In the next blog I will talk about the upside and downside of having an ideal self and an inferred self.
Even though Radical Forgiveness and Radical Self-Forgiveness take the position that, according to spiritual law, everything is as it should be and that there are no victims or perpetrators, we still are subject to human law while we are in a human body. That means we are still responsible for breaking those laws and must bear the consequences for doing so.
Because we are not privy to the spiritual big picture, we don’t know the plan. We cannot get ahead of the game and do “bad” things on the assumption that it will turn out to be perfect in the spiritual sense. That would be to play God.
No, our job is to play the human game, following our own inner compasses about what is right and wrong in the human sense. At the same time, we know that if we make a bad judgment or mistake, there must have been a reason for it at the spiritual level. The consequences are also part of the “plan,’ even if means going to prison for the crime you commit.
Having an awareness of a bigger plan won’t make it right in human terms, but it will allow you to feel some compassion and self-forgiveness for yourself at the spiritual level. It doesn’t release you from responsibility or even guilt. Allowing yourself to imagine it might have been a soul contract may bring some inner peace, even while you languish in prison.
At the level of human law, we can bring some ordinary forgiveness to bear on any situation where we appear to have done something we regret, even if we have caused harm to another person. We can distinguish between appropriate guilt and inappropriate guilt, for example. (This is also the third stage in the Radical Self-Forgiveness process, but it is not yet Radical Self-Forgiveness… that comes in Stage Four: The Reframe.)
Guilt is defined as remorse over something we have done but shouldn’t have, or not done but should have. It refers to our behavior. Shame, on the other hand, is remorse over who we think we are. Obviously they connect, but the distinction remains.
Appropriate guilt is where our remorse is truly earned, and you are entitled to feel guilty. You were at fault. Inappropriate guilt is where something occurred, but there was no actual fault on your part in the causation of the event. In that case, you are not entitled to blame yourself for it.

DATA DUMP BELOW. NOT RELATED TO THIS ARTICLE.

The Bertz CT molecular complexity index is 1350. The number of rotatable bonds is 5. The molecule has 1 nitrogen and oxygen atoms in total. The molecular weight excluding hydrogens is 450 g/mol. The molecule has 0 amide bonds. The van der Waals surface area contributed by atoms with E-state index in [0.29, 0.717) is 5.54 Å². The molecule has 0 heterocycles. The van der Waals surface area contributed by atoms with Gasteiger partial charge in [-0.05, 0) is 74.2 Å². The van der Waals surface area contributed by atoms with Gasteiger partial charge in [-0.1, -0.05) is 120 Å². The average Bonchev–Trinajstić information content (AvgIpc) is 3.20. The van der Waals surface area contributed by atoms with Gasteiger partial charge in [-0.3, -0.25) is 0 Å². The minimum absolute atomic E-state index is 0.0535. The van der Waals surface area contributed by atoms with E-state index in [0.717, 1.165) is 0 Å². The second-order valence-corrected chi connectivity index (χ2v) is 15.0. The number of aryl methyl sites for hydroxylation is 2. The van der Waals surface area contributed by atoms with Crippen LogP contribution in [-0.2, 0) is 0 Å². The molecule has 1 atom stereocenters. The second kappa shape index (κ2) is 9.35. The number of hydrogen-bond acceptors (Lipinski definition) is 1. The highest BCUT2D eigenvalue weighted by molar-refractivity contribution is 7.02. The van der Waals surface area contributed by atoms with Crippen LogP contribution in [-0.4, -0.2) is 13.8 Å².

For example, if a child runs out from behind a parked car and you have no time to stop or react and the child is killed, you are not entitled to feel guilt. Sadness, sorrow, anger etc. – but not guilt. If, on the other hand, you were driving drunk and there might have been enough time to react and avoid the child if you had had all your wits about you, then you are entitled to your guilt. You earned it.
Your order of difficulty in forgiving yourself in each case will be very different. Ordinary self-forgiveness, like ordinary forgiveness, doesn’t work completely because it doesn’t appeal to your Higher Self. With the tools provided in Radical Self-Forgiveness, you can access your Higher Self, and total healing can be yours.
My first book, Radical Forgiveness, Making Room for the Miracle, was written in 1997. However, I didn’t pen the book on Radical Self-Forgiveness until 2008, more than 10 years later. You might wonder why I didn’t write it sooner, since it surely would have been an obvious sequel.
I did make a stab at it, but at the time I found myself making exactly the same case for Radical Self-Forgiveness as for Radical Forgiveness. So I quit. I was just substituting the word “perpetrator” for “victim,” since they are basically just two sides of the same coin.
I’m sure you are familiar with the mechanism of projection. This is where you project onto others what you find totally unacceptable in yourself, thereby side-stepping the need to confront it in yourself and forgive (accept) it.
When you forgive the person you have judgments about, you are actually taking back the projection, forgiving that quality in yourself and, in effect, forgiving yourself. That means ALL forgiveness is self-forgiveness. It really is that simple. To a large extent this is why you feel so much better after having done a Radical Forgiveness worksheet. Even though you thought it was about them, it was actually about you.